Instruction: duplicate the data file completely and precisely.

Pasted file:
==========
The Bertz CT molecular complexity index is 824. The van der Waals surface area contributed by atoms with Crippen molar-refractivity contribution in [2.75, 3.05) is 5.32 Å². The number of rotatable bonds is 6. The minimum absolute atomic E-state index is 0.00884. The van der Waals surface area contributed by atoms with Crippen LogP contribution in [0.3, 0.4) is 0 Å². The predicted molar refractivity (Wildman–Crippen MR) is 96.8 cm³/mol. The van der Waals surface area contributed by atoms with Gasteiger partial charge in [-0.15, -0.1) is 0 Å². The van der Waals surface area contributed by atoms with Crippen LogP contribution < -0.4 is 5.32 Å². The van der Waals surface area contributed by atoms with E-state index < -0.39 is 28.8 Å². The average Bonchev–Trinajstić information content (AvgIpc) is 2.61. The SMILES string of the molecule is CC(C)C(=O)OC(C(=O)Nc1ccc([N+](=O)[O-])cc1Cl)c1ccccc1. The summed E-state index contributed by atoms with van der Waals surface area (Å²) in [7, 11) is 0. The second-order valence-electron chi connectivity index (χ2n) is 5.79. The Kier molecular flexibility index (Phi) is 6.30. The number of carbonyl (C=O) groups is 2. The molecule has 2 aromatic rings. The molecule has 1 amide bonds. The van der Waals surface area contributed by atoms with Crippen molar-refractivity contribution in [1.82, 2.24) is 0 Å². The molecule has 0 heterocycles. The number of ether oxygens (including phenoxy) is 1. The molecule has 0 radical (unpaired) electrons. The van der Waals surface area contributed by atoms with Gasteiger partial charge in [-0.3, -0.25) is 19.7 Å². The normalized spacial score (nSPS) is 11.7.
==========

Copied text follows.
The Bertz CT molecular complexity index is 824. The van der Waals surface area contributed by atoms with Crippen molar-refractivity contribution in [2.75, 3.05) is 5.32 Å². The number of rotatable bonds is 6. The minimum absolute atomic E-state index is 0.00884. The van der Waals surface area contributed by atoms with Crippen LogP contribution in [0.3, 0.4) is 0 Å². The predicted molar refractivity (Wildman–Crippen MR) is 96.8 cm³/mol. The van der Waals surface area contributed by atoms with Gasteiger partial charge in [-0.15, -0.1) is 0 Å². The van der Waals surface area contributed by atoms with Crippen LogP contribution < -0.4 is 5.32 Å². The van der Waals surface area contributed by atoms with E-state index < -0.39 is 28.8 Å². The average Bonchev–Trinajstić information content (AvgIpc) is 2.61. The SMILES string of the molecule is CC(C)C(=O)OC(C(=O)Nc1ccc([N+](=O)[O-])cc1Cl)c1ccccc1. The summed E-state index contributed by atoms with van der Waals surface area (Å²) in [7, 11) is 0. The second-order valence-electron chi connectivity index (χ2n) is 5.79. The Kier molecular flexibility index (Phi) is 6.30. The number of carbonyl (C=O) groups is 2. The molecule has 2 aromatic rings. The molecule has 1 amide bonds. The van der Waals surface area contributed by atoms with Crippen molar-refractivity contribution in [1.82, 2.24) is 0 Å². The molecule has 0 heterocycles. The number of ether oxygens (including phenoxy) is 1. The molecule has 0 radical (unpaired) electrons. The van der Waals surface area contributed by atoms with Gasteiger partial charge in [-0.3, -0.25) is 19.7 Å². The normalized spacial score (nSPS) is 11.7.